Drozdowski, BL, Faught, RL & Underwood, A 2011, 'Soil moisture and bulk density monitoring at Syncrude Canada Ltd.', in AB Fourie, M Tibbett & A Beersing (eds), Proceedings of the Sixth International Conference on Mine Closure
, Australian Centre for Geomechanics, Perth, pp. 143-152, https://doi.org/10.36487/ACG_rep/1152_16_Drozdowski
Soils disturbed by surface mining in the Athabasca oil sands region must be salvaged and replaced during reclamation in accordance with the current provincial legislation. Historical replacement strategies have been dependent on mining approval conditions, waste materials and targeted vegetation. To determine if the reconstructed soils provided adequate moisture for the post-reclamation vegetation community, a long-term monitoring study was established. Thirty-seven sites were established and monitored for soil moisture and bulk density in reclaimed soil covers and natural soils from 1994 to 2010. During the course of the study, the natural coarse textured Brunisolic (Cryochrepts and Dystrochrepts) soils had volumetric water content values ranging from approximately 3 to 10% and the finer textured Luvisolic (Boralf) soils had values ranging from 17 to 30% during the growing season. Reconstructed soils had moisture contents ranging between the Luvisolic and Brunisolic soils and the most seasonal variability occurred in the soil caps with the finer textured secondary layer and to a lesser extent the peat-mix over tailings sand cover. Based on laboratory derived available water holding capacity, all of the reconstructed soil covers were capable of holding more water in the upper metre of soil than the coarse textured natural soil and were variable
(45–138%) compared to the fine textured natural Luvisolic soil. Bulk density of the reconstructed soil covers ranged from 1.4 to 1.7 Mg m-3 which was similar to the values for the finer textured Luvisolic soil. The underlying tailings sand had values of approximately 1.4 Mg m-3 which were similar to the values for the coarse textured Brunisolic soils. Results of the research indicate that current reclamation practices are appropriate for providing soil moisture to support vegetation covers.
Albrecht, S.C. and Thompson, E.R. (1982) Impact of surface mining on soil compaction in the mid-western U.S.A. created for Bureau of Mines, U.S. Department of the Interior, Hittman Associates Inc., Lexington, Kentucky, Open File Report, 319 p.
Barbour, L., Chanasyk, D., Hendry, J., Leskiw, L., Macyk, T., Mendoza, C., Naeth, M.A., Nichol, C., O’Kane, M., Purdy, B., Qualizza, C., Quideau, S. and Welham, C. (2007) Soil capping research in the Athabasca Oil Sands region, Vol. 1: Technology Synthesis, 175 p.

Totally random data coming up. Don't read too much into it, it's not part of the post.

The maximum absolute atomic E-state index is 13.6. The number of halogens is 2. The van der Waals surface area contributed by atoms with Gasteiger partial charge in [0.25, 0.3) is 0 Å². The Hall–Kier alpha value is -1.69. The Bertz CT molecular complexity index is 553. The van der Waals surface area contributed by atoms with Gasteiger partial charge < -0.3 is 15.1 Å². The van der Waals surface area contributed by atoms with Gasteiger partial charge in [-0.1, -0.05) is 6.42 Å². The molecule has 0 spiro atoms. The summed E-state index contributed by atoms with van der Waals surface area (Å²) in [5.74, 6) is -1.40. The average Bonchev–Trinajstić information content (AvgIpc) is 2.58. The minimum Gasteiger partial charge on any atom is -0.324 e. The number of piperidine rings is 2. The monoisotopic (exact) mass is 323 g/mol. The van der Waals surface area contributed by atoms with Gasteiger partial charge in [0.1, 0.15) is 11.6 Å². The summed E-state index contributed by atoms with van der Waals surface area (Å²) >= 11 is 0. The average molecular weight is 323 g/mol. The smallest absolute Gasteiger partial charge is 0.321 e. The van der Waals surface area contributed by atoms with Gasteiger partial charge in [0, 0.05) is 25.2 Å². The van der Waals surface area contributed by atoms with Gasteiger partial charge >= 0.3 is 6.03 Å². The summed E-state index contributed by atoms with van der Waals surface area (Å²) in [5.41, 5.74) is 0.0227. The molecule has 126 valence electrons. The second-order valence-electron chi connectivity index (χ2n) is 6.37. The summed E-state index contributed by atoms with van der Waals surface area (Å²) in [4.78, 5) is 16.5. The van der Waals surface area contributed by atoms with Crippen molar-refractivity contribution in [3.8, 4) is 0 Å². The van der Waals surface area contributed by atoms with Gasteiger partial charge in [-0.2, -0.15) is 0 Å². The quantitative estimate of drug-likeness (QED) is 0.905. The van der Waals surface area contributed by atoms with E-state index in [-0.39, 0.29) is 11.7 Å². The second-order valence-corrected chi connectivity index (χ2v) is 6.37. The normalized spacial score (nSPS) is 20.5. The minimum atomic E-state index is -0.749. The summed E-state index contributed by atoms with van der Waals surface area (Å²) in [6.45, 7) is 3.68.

Beckingham, J.D. and Archibald, J.H. (1996) Field guide to ecosites of northern Alberta, Canadian Forest Service, Northern Forestry Center, 336 p.
Brussler, B.H., Byrnes, W.R., Pope, P.E. and Chaney, W.R. (1984) Properties of minesoil reclaimed for forest land use, Soil Science Society of America Journal, Vol. 48, pp. 178–184.
Doran, J.W. and Parker, T.B. (1994) Defining and assessing soil quality, in Defining soil quality for a sustainable environment, SSSA Special Publication Number 35, pp. 3–21.
Gardner, W.R. (1968) Availability and measurement of soil water, Water deficits and plant growth, Vol. 1, Academic Press Inc., New York, NY, pp. 107–135.
Hillel, D. (1982) Introduction to soil physics, Academic Press Inc., San Diego, California, pp. 57–89.
Macyk, T.M. and Drozdowski, B.L. (2008) Comprehensive report on operational reclamation techniques in the mineable oil sands region, Created for the Cumulative Environmental Management Association, September 2008, 371 p.
Macyk, T.M. and Richens, T.C. (2002) Assessment of rooting characteristics and nutrient cycling in soils at the Operations of Syncrude Canada Ltd., created for Syncrude Canada Ltd., Alberta Research Council, Edmonton, Alberta (confidential, cited with permission), 89 p.
Macyk, T.M., Drozdowski, B.D., Faught, R.L. and Underwood, A. (2009) Evaluation of long-term changes in reconstructed soils at the operations of Syncrude Canada Ltd., Created for Syncrude Canada Ltd., Alberta Research Council, Edmonton, Alberta (confidential, cited with permission), 120 p.
Naeth, M.A., White, D.J., Chanasyk, D.S., Macyk, T.M., Powter, C.B. and Thacker, D.J. (1991) Soil physical properties in reclamation, created for Alberta Land Conservation and Reclamation Council Report No. RRTAC 91-4,
Potter, K.N., Carter, F.S. and Doll, E.C. (1988) Physical properties of constructed and undisturbed soils, Soil Science Society of America Journal, Vol. 52, pp. 1435–1438.
Schmugge, T.J., Jackson, T.J. and Mckim, H.L. (1980) Survey methods for soil moisture determination, Water Resources Research, Vol. 16, pp. 961–979.
Skopp, J.M. (2000) Physical properties of primary particles, in Handbook of soil science, S. M. Sumner (ed), CRC Press LLC., Florida, pp. A3–A17.
Turchenek, L.W. and Lindsay, J.D. (1982) Soils inventory of the Alberta Oil Sands Environmental Research Programme study area, created for the Alberta Oil Sands Environmental Research Programme by Alberta Research Council, AOSERP Report 122, 240 p.
Yarmuch, M. (2003) Measurement of soil physical parameters to evaluate soils structure quality in reclaimed oil sands soil, M.Sc. thesis, University of Alberta, Edmonton, Alberta.
Zimmerman, R.P. and Kardos, L.T. (1961) Effects of bulk density on root growth, Soil Science, Vol. 91, pp. 280–288.